I stopped in to see this patient the next day, Thursday morning, as I was wandering the hospital hallways aimlessly. His IV pump was beeping so I checked it and everything was fine. We chatted a little. He said he'd been taking Naprosyn regularly for some joint problem that he was planning to have surgically corrected sometime. He seemed pleasant enough. Then I went off to do stuff.

An hour or two later, about 11 a.m., Portia pulled me aside and said that he was screaming at her that he wanted to leave.

I don't like it when people scream at my coworkers.

When I walked in to the room he was trying to get dressed and he said "Take this thing out," meaning his IV, so he could pull his shirt on. His face was beet red, he was sweating, and he was trembling.

"Oh," I said. "I know what's going on here. You're jonesing for a drink. You're withdrawing. Man, that cannot feel good. You look sick."

He was. Classic. Textbook. Either that, or he is a very good actor.

That's a still of the late great Ray Milland in The Lost Weekend. He won an Oscar for that performance, the best of his career. The film also scored three other Oscars: best director for Billy Wilder, best screenplay, and best film. It did similarly well at Cannes. Jane Wyman co-stars. I saw it years ago on television. It's stark and unpleasant.

But not as unpleasant as the real thing, I guess.

"This is a problem," I said to Don. ("Don" was the name of the lead character in The Lost Weekend.) "You could stay here a while, and we could help you through this. Really. We've got drugs that'll make this a lot easier for you. This could be it."

He said that he just wanted to go.
He had people to meet.
He was going to leave.
He didn't drink that much, two or three beers a day.
He hadn't had anything to drink in a week.
He couldn't just call and explain to whoever he was supposed to meet that he was sick and in the hospital.
He had to get out now.
He was hungry.
We hadn't let him eat.
He didn't need any tests.
He was fine.

That's only part of the story, of course. Those are just some of the words. I had a few words of my own.

"You're an alcoholic. You're white-knuckling right now. Every cell in your body is screaming. You drink enough to cause bleeding in your digestive tract. You came here because you were vomiting blood. That doesn't get better without treatment. You can go home and take Prilosec, stop the naprosyn, and hope for the best. But you could also stay here and I'll get you enough Ativan to take your discomfort away for a while." He continued to get dressed. Muttering. Barely controlling his anger.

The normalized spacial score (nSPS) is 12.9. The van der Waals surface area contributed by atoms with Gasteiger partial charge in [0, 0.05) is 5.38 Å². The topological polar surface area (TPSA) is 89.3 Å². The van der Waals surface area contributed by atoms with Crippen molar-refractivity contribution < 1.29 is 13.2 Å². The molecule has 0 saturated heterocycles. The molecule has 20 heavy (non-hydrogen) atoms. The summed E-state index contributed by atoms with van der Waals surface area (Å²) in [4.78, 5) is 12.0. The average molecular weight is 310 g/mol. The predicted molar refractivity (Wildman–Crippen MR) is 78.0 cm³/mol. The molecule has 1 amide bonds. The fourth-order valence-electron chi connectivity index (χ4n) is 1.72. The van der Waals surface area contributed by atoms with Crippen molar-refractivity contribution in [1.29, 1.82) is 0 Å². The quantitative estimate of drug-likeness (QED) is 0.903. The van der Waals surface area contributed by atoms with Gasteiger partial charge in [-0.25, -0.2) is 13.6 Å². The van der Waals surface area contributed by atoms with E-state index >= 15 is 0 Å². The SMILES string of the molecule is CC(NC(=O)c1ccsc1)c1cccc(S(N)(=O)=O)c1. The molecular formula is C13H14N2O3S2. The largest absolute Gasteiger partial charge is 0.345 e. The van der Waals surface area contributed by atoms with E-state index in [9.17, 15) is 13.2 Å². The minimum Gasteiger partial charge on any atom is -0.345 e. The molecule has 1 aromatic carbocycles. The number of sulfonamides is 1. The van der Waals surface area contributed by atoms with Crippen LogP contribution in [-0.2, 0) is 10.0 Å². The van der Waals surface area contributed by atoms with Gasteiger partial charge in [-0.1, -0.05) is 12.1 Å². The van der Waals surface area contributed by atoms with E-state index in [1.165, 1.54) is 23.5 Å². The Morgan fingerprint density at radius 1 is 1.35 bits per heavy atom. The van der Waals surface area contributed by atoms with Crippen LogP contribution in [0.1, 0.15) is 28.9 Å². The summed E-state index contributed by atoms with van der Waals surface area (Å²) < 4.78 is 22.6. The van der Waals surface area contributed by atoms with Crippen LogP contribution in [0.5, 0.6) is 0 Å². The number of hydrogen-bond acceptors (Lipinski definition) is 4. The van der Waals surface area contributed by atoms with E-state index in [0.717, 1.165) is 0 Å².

Portia had already told me that she had gone through about the same kind of thing with him. That's when he yelled at her.

He denied an alcohol problem. I asked him about the admission note indicating he had decades of hard drinking behind him, and said he "didn't care" and he started to pull out his IV himself. I asked him to wait a moment. The he got right up in my face and I thought "this is it. He's going to pound the shit out of me," but he held off. I got some supplies and took it out right.

Then Doctor Fela showed up. He asked Don what had happened, and I answered instead.

"He wants to leave, Against Medical Advice, because he's going into withdrawal and he wants to drink," I said. Don agreed to sign the form before he left, saying that he refused any further treatment. Doctor Fela went on to do some documentation. I followed him down the hall.

"I'm sorry for speaking on behalf of the patient instead of letting him answer for himself, Dr. Fela. But you know what? He was just going to lie to you," I said.

"I didn't even really get a chance to see him," said Dr. Fela, but he added that he "couldn't help him anyway."

While Don was waiting at the elevator to leave I approached him again and told him to please come back to us if he gets sick again, and he promised that he would. He had a hint of sadness on his face. He reached out and shook my hand, thanked me, oddly, then left.

My spouse's sister did a few days ago. They weren't close. She was an alcoholic. Bipolar. Did other drugs, too, but it was primarily alcohol. She was found dead at home, blood running out her nose.

As we age, people around us start to die.




I probably would have tried to talk Don into taking some Ativan Wednesday night and on into Thursday morning. Oh well, fuck that, it probably would not have helped. He wasn't in the weeds yet then anyway. Fuck all.

Tuesday, May 12, 2009

Moira on the Mend

She goes up and down the stairs, hops up on chairs, and she doesn't appear to be too uncomfortable. She purrs. Her eyes smile. Peg-leg sounds when she walks.

A Sord of Mallards

When I get tired of being a nurse, I sometimes wish I had another sort of job. One in which my pay would put me in the highest of tax brackets. One in which I could always be wrong. One in which I could just make up shit and get paid for doing so. I suppose what I want then is to become a Republican political strategist.

People had many pets roaming about in their Medieval castles. Scottish deer hounds, cats, wolfhounds, Borzois, etc. These animals would shed, but in those times there were no vacuum cleaners. The shed fur piled up, only to be stomped down flat as people and pets walked about the inner courts. Thus, carpets evolved.

In the future we will mine what are presently junkyards.

An insomniac, I lay awake at night. Hour after hour my thoughts chase me. I think of things that I hate, counting these like so many sheep.